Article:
The Egoless Company

Nov 29, 2004

December 2004 Issue

Working on the annual EContent 100 list gives me an added appreciation for the innovation in our industry. As I spent many hours over the course of a month sifting through hundreds of companies, services, and products to find those deserving to be included in the list, I kept thinking: Wow, so many are worthy of a place. The wide variety of organizations that focus on solving customer problems amazes me. So the challenge of weighing the merits of brash upstarts vs. long time EC100 companies to narrow down to just 100 turned into a daunting task. I wasn't trying to find 100 companies; rather it was a process of elimination from the many more that could have made it.

I've been on the other side of the EC100 too. In a prior life, I served as VP of marketing for a company that made the list multiple times. I remember back to the sense of anticipation in November just prior to when the list was made public. The process of choosing seemed so mysterious to me and my colleagues, as it must for many readers of this issue of the magazine. Now that I'm part of the dedicated group who makes the decisions, I can certainly vouch for the integrity and rigor of the process.

Back then I had always wondered if a company could do anything to increase the chances of making the list. Is it possible to influence the process? Now with two years' voting under my belt I've finally figured it out. Yes, you can increase your chances of making the EContent 100. How? Simply provide an unrelenting focus throughout the year on your customers (and keep the media informed about it). Companies that appear in this issue create products and services with the customer's problems and issues in mind.

Recently I had the pleasure of interviewing Laurel Touby, founder & cyberhostess of In a wide ranging discussion about how's she's built her successful company, Touby described this approach in such a succinct way that I repeat her words here: "We focus on what's important for our customers, not what's important for the company," Touby says. "We're an egoless company rather than an egocentric company. The egocentric one puts out what the company thinks is best rather than what the customer wants."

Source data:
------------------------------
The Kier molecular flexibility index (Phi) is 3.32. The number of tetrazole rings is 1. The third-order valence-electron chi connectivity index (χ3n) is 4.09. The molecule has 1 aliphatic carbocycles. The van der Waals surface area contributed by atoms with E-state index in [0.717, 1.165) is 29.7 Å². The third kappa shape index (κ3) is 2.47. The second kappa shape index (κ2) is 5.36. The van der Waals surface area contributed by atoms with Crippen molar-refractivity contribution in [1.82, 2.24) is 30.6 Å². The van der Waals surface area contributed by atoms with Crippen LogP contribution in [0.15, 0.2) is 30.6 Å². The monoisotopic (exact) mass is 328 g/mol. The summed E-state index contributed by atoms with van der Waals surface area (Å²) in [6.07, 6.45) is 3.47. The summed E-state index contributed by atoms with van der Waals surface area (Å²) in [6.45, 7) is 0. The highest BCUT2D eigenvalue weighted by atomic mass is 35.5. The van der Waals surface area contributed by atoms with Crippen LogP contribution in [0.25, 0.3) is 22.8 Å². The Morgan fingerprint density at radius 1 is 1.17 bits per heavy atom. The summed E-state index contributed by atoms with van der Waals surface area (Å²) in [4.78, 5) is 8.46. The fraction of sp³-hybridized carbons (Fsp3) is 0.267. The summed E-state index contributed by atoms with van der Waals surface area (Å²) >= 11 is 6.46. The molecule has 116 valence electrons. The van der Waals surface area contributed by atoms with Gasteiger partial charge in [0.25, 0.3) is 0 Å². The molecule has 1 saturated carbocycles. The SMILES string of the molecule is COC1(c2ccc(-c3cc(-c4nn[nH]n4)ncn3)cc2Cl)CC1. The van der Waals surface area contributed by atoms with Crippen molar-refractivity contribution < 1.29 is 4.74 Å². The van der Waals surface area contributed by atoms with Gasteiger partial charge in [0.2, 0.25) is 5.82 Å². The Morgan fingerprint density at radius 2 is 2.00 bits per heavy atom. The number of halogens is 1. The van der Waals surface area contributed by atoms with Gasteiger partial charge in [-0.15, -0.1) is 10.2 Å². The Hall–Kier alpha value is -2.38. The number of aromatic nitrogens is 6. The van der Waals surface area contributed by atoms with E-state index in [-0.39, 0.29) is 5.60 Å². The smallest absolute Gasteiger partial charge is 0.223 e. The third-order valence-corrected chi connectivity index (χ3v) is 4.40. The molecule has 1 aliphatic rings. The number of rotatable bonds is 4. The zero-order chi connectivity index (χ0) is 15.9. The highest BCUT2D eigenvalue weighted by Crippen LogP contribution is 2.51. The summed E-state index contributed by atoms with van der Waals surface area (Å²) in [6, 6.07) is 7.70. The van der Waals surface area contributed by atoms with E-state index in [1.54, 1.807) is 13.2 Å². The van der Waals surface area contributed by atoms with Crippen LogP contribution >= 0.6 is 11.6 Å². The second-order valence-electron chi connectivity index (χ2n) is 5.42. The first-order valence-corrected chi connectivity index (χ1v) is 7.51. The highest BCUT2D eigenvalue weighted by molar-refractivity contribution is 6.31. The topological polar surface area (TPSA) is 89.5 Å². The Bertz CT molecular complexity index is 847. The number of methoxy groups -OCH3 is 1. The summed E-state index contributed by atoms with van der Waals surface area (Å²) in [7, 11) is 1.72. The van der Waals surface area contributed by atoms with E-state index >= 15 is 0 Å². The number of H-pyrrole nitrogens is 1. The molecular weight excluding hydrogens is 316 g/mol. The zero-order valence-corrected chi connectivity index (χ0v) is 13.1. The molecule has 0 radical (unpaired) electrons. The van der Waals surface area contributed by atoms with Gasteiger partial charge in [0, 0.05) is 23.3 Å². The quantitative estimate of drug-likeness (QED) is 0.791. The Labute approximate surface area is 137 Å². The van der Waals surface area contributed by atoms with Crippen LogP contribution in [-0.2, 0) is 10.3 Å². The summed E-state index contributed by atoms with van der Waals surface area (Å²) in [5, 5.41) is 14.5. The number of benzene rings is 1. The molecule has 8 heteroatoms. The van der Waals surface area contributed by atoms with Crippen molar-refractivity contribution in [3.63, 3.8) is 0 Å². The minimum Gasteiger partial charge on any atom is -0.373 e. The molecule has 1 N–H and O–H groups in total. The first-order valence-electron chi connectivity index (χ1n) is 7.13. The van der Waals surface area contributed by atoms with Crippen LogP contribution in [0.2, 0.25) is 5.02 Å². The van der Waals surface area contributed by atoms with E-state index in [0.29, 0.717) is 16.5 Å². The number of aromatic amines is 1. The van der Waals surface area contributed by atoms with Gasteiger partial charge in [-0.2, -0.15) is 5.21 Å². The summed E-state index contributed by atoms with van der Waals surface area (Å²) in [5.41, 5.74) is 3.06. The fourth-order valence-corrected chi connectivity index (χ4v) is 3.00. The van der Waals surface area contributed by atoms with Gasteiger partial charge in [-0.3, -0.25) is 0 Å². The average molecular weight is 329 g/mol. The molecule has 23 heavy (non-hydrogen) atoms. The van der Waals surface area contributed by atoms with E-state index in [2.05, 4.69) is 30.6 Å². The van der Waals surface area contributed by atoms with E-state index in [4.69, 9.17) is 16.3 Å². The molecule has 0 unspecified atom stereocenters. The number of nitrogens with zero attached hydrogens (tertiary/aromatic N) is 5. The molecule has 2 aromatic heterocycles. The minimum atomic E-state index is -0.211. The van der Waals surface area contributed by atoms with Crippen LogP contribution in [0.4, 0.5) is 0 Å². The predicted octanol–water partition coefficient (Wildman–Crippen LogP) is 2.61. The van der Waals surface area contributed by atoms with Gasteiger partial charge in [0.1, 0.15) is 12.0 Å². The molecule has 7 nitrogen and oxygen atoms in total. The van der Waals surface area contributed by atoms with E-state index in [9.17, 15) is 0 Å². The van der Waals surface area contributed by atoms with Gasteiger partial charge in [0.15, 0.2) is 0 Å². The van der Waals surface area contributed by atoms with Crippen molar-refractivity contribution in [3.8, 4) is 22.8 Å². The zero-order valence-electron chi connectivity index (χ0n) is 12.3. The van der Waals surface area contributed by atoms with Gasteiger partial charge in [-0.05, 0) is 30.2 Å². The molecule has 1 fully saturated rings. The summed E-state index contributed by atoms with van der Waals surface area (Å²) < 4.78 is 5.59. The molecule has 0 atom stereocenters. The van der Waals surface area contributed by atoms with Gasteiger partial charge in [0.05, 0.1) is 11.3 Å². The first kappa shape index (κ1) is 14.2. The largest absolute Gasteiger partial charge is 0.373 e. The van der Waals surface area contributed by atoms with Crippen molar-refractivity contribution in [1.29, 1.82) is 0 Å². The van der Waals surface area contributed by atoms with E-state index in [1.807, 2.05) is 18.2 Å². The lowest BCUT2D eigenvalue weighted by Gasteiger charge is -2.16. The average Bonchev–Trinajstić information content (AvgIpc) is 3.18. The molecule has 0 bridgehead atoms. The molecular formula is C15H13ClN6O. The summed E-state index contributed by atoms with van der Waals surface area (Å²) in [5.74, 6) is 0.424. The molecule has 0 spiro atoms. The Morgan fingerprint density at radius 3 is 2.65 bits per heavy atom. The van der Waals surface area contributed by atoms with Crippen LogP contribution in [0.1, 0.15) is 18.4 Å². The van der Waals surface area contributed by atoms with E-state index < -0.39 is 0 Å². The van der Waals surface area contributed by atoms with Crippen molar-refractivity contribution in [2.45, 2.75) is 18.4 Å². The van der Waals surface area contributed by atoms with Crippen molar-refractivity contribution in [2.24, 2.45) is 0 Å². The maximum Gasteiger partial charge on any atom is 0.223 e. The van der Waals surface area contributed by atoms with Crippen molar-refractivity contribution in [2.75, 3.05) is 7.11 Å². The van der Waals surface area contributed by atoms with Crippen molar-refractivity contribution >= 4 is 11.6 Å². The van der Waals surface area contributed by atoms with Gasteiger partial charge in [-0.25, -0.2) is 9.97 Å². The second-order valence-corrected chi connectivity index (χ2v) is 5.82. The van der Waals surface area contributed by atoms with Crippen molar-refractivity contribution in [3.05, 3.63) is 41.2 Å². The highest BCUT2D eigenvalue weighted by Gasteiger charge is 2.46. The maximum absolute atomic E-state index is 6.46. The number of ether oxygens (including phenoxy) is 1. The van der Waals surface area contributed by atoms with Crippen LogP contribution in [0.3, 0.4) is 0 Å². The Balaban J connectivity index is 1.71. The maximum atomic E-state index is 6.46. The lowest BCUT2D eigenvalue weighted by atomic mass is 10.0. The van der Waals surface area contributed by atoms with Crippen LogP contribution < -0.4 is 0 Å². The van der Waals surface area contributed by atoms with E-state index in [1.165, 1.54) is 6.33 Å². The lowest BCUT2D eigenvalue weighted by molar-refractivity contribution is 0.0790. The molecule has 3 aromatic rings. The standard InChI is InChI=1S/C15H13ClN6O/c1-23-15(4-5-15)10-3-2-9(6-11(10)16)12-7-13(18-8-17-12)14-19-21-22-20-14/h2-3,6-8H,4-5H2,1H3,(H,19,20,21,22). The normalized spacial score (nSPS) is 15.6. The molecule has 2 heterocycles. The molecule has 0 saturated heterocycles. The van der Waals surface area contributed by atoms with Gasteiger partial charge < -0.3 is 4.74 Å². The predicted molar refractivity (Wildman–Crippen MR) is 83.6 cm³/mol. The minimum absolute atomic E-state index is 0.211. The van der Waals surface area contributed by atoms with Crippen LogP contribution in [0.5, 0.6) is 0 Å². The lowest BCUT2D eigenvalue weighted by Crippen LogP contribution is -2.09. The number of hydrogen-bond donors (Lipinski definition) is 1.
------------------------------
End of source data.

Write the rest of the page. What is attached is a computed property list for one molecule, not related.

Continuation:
So what makes an egoless company? It starts with the product development people working extensively with customers to design product or service offerings. Too often, companies design products in a vacuum, simply cobbling together a set of content or a technology with features and functionality just because they can or because it would be cool. Without input from the target market, an offering is doomed to mediocrity at best.

A critically important aspect of an egoless company is the design of user interfaces around the way people think. A UI should be intuitive and easy to use. As part of the EC100 process, I tried out several applications for the first time. Two in particular stood out because of egoless UI design: Groove and Onfolio. In each case, I downloaded the application and just started to use the product. The UI was organized around me and my problems. When I wanted to use a particular functionality, the buttons were where I'd expect them and did what I wanted. Product development people at Groove and Onfolio managed to organize their offerings in the way that I think.

The egoless company also pays close attention to its marketing and sales approach. A quick look at a company's marketing materials, its Web site, and press releases, can be very telling. Is the focus on the problems customers face? Or does the firm present materials simply describing product offerings from the company's narrow perspective? Here's a simple test offered by to find out: Count the number of times you see the words We, Us, Our, or a company's brand name on marketing materials such as the Web site or a direct mail piece. Then count the number of times you see You, Your, or the job title of prospects. Which count wins the contest? If it's the former, MarketingSherpa says you've got a copywriting problem. But I'd go further to say that's a symptom of the egocentric company.

A similar comparison can be applied to press releases. Are they written about the customer problems solved? Or simply about what the product purports to do? Extend the test to the company's sales professionals and their approach: Are they so busy selling the merits of their offerings that they forget to find out the customer's needs first? The old saying, "you've got two ears and one mouth and they should be used in that proportion," doubles as a sales ego test.

Can you influence getting your company into the EContent 100 list? Sure: just become an egoless company, create a 100% focus on your customers throughout 2005, communicate it effectively throughout the year, and see what happens next December.